Kai Lokey, 12, found the ancient history of the geological forces that formed the Animas River watershed fascinating. Mila Champagne, 11, enjoyed hiking Chaco Canyon as sixth graders studied the Triassic and Permian systems.
During Geology Night held Thursday, Mountain Middle School sixth and seventh graders gave public presentations about what they’ve learned during their yearlong studies while compiling their geology projects.
“I didn’t even know what a watershed was until we did this project. It really opened my eyes,” said Kai, whose mother is Jen Lokey.
Josh Fix, seventh grade science teacher, said students studied the Animas River watershed in three units, first studying the geologic forces that formed the watershed, then studying the water quality, then studies will culminate with an examination of ways to make adjustments to the watershed to protect water quality.
Students went on a field study to Silverton, where they met with researchers from the San Juan Mountain Association. Researchers described their studies of water quality in Cement Creek. Geology students from Fort Lewis College came to talk to the sixth graders about the watershed’s geologic history.
“They described how plate tectonics formed the watershed and how they created the outside features, the mountains, the rivers, the basin, that they can see,” Fix said.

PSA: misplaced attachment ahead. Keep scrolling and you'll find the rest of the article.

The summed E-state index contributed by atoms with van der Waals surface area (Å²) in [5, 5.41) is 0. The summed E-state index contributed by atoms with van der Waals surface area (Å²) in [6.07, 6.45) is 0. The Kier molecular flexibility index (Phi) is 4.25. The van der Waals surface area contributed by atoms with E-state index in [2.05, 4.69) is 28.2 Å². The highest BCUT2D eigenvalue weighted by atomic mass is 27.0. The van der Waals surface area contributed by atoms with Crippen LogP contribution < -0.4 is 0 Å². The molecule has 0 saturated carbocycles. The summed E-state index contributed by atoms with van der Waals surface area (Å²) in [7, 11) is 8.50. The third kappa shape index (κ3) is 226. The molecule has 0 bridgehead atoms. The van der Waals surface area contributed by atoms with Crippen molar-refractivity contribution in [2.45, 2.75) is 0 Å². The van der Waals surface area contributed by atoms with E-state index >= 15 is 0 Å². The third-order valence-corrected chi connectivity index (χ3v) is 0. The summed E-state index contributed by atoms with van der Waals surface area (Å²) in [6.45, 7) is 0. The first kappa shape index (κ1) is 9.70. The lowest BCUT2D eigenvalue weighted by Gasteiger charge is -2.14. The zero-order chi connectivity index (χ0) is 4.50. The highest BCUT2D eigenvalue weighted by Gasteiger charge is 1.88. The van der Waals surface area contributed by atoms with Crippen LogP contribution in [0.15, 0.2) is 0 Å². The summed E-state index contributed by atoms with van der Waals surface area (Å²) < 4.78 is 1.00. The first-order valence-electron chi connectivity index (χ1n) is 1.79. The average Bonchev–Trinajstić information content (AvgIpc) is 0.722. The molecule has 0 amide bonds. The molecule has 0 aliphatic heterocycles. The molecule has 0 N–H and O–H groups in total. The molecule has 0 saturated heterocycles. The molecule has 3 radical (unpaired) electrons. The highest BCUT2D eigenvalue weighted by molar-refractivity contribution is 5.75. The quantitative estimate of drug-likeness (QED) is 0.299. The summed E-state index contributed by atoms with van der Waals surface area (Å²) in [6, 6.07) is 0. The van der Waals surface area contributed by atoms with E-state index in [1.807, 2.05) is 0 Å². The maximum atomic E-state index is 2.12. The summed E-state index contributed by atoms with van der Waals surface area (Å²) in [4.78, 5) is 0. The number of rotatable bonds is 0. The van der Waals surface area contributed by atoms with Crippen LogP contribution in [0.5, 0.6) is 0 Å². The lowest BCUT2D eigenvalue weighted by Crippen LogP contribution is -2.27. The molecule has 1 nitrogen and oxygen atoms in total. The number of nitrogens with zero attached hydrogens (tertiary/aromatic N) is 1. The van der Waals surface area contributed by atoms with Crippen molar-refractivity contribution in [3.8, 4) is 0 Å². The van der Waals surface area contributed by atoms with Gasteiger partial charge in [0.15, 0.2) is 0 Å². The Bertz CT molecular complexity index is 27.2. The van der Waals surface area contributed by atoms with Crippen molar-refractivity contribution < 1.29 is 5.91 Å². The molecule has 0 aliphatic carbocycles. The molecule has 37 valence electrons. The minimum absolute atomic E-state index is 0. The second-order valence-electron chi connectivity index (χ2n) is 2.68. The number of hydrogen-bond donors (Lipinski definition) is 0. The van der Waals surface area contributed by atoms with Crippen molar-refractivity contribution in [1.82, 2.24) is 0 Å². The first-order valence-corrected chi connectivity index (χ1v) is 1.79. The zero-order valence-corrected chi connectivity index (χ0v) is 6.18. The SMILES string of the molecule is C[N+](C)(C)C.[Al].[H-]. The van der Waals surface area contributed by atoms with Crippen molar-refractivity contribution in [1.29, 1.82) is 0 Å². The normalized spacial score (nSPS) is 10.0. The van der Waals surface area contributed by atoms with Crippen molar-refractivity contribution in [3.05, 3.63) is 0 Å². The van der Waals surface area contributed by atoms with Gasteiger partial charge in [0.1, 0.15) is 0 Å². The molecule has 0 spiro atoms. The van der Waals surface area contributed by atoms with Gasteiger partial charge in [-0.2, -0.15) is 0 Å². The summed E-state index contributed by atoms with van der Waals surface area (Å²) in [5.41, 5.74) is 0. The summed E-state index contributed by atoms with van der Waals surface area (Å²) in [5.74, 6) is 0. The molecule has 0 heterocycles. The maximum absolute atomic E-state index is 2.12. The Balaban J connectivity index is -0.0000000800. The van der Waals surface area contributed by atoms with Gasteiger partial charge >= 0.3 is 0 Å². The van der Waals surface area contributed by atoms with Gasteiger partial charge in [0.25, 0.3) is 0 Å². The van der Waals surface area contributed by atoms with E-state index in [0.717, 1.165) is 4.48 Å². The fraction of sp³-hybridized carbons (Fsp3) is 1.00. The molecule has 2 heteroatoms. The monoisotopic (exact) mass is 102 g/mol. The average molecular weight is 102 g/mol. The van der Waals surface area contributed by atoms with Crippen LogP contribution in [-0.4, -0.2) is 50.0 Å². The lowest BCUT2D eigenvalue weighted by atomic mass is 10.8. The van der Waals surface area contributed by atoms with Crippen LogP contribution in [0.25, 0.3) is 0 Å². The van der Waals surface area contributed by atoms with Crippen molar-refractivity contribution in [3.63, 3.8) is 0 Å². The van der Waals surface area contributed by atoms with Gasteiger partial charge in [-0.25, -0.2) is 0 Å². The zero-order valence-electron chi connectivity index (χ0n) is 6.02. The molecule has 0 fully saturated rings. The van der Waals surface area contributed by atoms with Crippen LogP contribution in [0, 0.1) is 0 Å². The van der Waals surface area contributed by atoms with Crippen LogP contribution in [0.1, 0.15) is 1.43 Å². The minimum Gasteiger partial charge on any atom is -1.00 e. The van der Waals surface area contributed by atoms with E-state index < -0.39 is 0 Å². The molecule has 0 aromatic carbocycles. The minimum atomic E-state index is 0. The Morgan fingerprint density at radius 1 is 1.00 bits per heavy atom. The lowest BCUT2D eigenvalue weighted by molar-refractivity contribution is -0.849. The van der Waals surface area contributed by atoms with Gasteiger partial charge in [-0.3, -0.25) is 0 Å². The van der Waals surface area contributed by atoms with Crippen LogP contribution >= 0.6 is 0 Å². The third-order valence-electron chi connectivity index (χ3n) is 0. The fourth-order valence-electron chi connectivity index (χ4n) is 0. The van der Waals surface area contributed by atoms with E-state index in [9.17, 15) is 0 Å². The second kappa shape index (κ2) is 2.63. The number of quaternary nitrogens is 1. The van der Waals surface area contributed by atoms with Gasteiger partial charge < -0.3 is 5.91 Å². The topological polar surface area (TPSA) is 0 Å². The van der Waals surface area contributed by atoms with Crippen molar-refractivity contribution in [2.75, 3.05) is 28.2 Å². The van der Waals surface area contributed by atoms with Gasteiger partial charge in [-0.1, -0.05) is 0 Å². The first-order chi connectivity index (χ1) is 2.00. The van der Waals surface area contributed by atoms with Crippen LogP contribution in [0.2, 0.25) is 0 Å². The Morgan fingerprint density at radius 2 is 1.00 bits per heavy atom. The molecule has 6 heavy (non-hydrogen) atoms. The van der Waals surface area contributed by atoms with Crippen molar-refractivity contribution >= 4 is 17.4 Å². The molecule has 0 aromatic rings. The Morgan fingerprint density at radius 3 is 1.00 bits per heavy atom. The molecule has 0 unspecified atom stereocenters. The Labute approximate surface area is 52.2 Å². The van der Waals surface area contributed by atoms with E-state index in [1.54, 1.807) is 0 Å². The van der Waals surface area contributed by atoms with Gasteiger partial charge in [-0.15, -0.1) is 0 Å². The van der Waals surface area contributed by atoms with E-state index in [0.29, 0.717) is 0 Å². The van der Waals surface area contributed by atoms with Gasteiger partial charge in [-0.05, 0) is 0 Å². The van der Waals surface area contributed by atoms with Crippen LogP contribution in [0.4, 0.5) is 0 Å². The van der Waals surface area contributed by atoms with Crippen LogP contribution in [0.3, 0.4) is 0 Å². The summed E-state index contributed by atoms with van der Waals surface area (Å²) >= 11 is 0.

Mountain Middle Head of School Shane Voss said all the school’s learning projects end with public presentations that help build students’ public-speaking skills and self-confidence. “They present their learning publicly. It shows their mastery of the subject matter. It helps to teach what you’ve learned,” Voss said.
The school requires the students to dress professionally for the presentations, and it invites the public to come and participate in the presentations by asking the students questions about their studies.
The whole idea is to make the night memorable to the students, to make their learning more meaningful and to reinforce an ethic of professionalism to the youngsters, Voss said.
“You can feel the excitement in the building tonight. It’s palpable,” he said.
Mila, the daughter of Christian Champagne and Katy Pepinski, noted that amphibians were the dominant animal during the Permian and Triassic periods. She added, “But my favorite was the saber-tooth cat.”